(JTA) – Two Israeli police officers were killed and another one was injured by Arab Israelis of Palestinian origin who opened fire on security forces in Jerusalem’s Old City. At least three armed terrorists were killed in a gunfight with security forces on Friday, July 14, at the Lions’ Gate, which is situated directly northeast of the Temple Mount compound. The officers killed were Kamil Shanan, 22, and Hail Satawi, 30, Army Radio reported. The officers were Druze, according to a statement condemning the attack by Naftali Bennett, Israel’s education minister. The third officer hurt in the attack is in stable condition.
The attack was better organized than the dozens of terrorist attacks that Israel’s security services record each month in Jerusalem. Featuring semi-automatic weapons and multiple assailants, it constituted a substantial escalation compared to most of the attacks, which feature the use of knives and homemade firebombs.
The attack occurred at around 7 a.m., when the Temple Mount compound was largely empty. The gunmen fired on the police officers before fleeing into an area housing several mosques before they were shot dead by security forces in pursuit. They were carrying a handgun and two Carlo assault rifles – makeshift weapons produced in metal workshops in the West Bank and Gaza.
Zeev Elkin, the Cabinet minister responsible for issues connected with Jerusalem, told the radio station the attack was possible because of Israel’s desire to allow freedom of worship to Muslims and others at the site.
In the aftermath of the attack, Israeli police detained for questioning the grand mufti of Jerusalem. According to the news site NRG, the mufti was called in to answer questions over his call to worshippers to ignore a temporary ban on prayer and public gathering at the Temple Mount compound and the Haram al Sharif mosque. The mufti called the closure “an escalation and aggression against al-Aqsa,” the Arab-language name of the compound.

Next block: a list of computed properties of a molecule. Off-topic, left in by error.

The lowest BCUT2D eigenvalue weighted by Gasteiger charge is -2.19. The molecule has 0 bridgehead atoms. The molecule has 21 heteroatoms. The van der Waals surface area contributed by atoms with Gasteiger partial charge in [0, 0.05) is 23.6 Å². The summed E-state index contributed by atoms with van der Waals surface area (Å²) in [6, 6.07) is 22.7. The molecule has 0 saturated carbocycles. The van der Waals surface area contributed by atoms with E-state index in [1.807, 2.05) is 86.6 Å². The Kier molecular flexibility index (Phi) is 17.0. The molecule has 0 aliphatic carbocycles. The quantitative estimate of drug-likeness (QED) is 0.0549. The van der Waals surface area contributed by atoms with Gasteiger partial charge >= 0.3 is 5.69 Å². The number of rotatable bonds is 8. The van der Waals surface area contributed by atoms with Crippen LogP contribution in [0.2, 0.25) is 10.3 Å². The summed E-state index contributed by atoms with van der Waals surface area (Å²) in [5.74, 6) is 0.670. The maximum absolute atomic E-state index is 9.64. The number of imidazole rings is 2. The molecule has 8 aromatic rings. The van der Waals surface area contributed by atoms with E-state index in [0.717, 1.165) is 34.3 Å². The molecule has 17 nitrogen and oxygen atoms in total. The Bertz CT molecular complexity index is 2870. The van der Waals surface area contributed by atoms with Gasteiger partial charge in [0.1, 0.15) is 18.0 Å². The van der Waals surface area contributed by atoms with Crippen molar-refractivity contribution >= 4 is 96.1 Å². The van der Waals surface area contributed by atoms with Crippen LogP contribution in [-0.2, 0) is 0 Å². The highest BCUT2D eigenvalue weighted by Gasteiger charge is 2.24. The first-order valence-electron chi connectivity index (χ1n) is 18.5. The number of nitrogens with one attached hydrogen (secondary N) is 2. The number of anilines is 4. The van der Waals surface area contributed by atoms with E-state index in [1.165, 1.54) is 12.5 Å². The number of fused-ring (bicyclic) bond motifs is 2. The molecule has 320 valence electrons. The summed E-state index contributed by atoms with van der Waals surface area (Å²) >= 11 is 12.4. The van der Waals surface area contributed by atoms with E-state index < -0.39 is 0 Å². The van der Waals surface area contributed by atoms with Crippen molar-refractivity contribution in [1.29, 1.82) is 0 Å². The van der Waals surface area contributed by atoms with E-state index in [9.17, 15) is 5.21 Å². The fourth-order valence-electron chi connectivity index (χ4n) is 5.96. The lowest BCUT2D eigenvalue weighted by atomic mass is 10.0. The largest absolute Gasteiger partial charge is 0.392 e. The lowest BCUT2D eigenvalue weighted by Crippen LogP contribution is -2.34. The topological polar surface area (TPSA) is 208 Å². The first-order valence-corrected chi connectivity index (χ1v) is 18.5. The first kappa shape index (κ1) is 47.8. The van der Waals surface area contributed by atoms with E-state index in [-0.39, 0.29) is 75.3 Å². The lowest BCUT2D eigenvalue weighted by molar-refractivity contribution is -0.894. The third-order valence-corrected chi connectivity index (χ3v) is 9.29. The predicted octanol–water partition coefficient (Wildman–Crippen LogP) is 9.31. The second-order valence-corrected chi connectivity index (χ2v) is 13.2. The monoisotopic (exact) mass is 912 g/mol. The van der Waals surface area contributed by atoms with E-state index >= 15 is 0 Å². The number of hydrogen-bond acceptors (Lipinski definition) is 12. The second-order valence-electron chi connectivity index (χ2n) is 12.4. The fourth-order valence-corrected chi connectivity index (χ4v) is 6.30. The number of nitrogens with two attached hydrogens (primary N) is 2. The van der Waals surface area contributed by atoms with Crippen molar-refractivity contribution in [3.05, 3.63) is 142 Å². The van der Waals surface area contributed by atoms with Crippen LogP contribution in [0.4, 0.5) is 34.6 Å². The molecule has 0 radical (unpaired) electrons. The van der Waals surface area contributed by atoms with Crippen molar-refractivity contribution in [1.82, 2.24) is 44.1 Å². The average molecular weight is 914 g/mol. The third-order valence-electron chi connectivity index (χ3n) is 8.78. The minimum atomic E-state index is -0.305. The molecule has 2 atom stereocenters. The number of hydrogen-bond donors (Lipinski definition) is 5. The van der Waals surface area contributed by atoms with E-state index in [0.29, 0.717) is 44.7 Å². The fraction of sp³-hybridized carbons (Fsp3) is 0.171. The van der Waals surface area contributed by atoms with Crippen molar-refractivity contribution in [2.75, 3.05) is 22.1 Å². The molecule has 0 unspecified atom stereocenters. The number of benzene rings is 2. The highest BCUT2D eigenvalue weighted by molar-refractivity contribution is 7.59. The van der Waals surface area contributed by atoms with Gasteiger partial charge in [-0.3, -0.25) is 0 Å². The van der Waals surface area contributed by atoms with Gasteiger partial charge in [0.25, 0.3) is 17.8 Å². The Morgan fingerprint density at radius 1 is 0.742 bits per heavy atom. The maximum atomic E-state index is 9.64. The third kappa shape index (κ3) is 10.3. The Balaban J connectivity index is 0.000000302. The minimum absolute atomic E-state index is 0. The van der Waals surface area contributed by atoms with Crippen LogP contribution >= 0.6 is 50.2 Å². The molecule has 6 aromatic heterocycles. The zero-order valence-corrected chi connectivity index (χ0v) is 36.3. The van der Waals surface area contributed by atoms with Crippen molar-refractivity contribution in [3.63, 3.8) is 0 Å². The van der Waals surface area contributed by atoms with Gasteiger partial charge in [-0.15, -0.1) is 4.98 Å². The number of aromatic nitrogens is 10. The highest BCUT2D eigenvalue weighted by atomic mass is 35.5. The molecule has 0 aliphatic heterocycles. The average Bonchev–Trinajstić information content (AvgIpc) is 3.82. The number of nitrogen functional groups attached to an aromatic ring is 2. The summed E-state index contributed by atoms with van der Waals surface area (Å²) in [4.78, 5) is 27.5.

The American ambassador to Israel, David Friedman, wrote on Twitter about the attack: “Shocked and horrified by the despicable attack.” He added: “Terrorism must be condemned by all and defeated. We pray for the victims.”
Mahmoud Abbas, the president of the Palestinian Authority, condemned the attack in a telephone conversation he initiated with Israeli Prime Minister Benjamin Netanyahu.
“For decades, there has been unceasing incitement against Israel, rife with false allegations about policies and actions in Jerusalem and on the Temple Mount, from Palestinian and Israeli Arab religious and political leaders,” Jonathan Greenblatt, the ADL’s CEO, and Carole Nuriel, the director of its Israel office, wrote in a joint statement. They said Abbas and other “Arab political and religious leaders must now take concrete action to curb anti-Israel incitement.”